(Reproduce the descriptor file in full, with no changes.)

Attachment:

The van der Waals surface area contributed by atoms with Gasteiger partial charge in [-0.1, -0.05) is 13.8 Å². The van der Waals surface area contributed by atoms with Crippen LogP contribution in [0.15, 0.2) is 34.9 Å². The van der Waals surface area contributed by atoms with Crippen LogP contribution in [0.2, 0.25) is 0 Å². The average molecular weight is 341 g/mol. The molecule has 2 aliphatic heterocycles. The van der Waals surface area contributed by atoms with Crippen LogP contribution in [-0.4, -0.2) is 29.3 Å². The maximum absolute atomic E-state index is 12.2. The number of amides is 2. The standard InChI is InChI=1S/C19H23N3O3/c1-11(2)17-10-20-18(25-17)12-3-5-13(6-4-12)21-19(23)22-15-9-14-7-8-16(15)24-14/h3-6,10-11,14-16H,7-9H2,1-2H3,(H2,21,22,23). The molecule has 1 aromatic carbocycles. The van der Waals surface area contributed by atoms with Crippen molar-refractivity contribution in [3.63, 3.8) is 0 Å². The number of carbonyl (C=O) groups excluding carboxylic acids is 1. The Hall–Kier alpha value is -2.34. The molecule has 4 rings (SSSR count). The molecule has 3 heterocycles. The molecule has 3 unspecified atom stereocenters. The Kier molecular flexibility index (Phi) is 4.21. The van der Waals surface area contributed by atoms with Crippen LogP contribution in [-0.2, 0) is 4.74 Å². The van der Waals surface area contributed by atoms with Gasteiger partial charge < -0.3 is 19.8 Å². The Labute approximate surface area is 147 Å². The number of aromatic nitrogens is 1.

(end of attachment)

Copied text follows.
The van der Waals surface area contributed by atoms with Gasteiger partial charge in [-0.1, -0.05) is 13.8 Å². The van der Waals surface area contributed by atoms with Crippen LogP contribution in [0.15, 0.2) is 34.9 Å². The van der Waals surface area contributed by atoms with Crippen LogP contribution in [0.2, 0.25) is 0 Å². The average molecular weight is 341 g/mol. The molecule has 2 aliphatic heterocycles. The van der Waals surface area contributed by atoms with Crippen LogP contribution in [-0.4, -0.2) is 29.3 Å². The maximum absolute atomic E-state index is 12.2. The number of amides is 2. The standard InChI is InChI=1S/C19H23N3O3/c1-11(2)17-10-20-18(25-17)12-3-5-13(6-4-12)21-19(23)22-15-9-14-7-8-16(15)24-14/h3-6,10-11,14-16H,7-9H2,1-2H3,(H2,21,22,23). The molecule has 1 aromatic carbocycles. The van der Waals surface area contributed by atoms with Crippen molar-refractivity contribution in [3.63, 3.8) is 0 Å². The number of carbonyl (C=O) groups excluding carboxylic acids is 1. The Hall–Kier alpha value is -2.34. The molecule has 4 rings (SSSR count). The molecule has 3 heterocycles. The molecule has 3 unspecified atom stereocenters. The Kier molecular flexibility index (Phi) is 4.21. The van der Waals surface area contributed by atoms with Crippen LogP contribution in [-0.2, 0) is 4.74 Å². The van der Waals surface area contributed by atoms with Gasteiger partial charge < -0.3 is 19.8 Å². The Labute approximate surface area is 147 Å². The number of aromatic nitrogens is 1.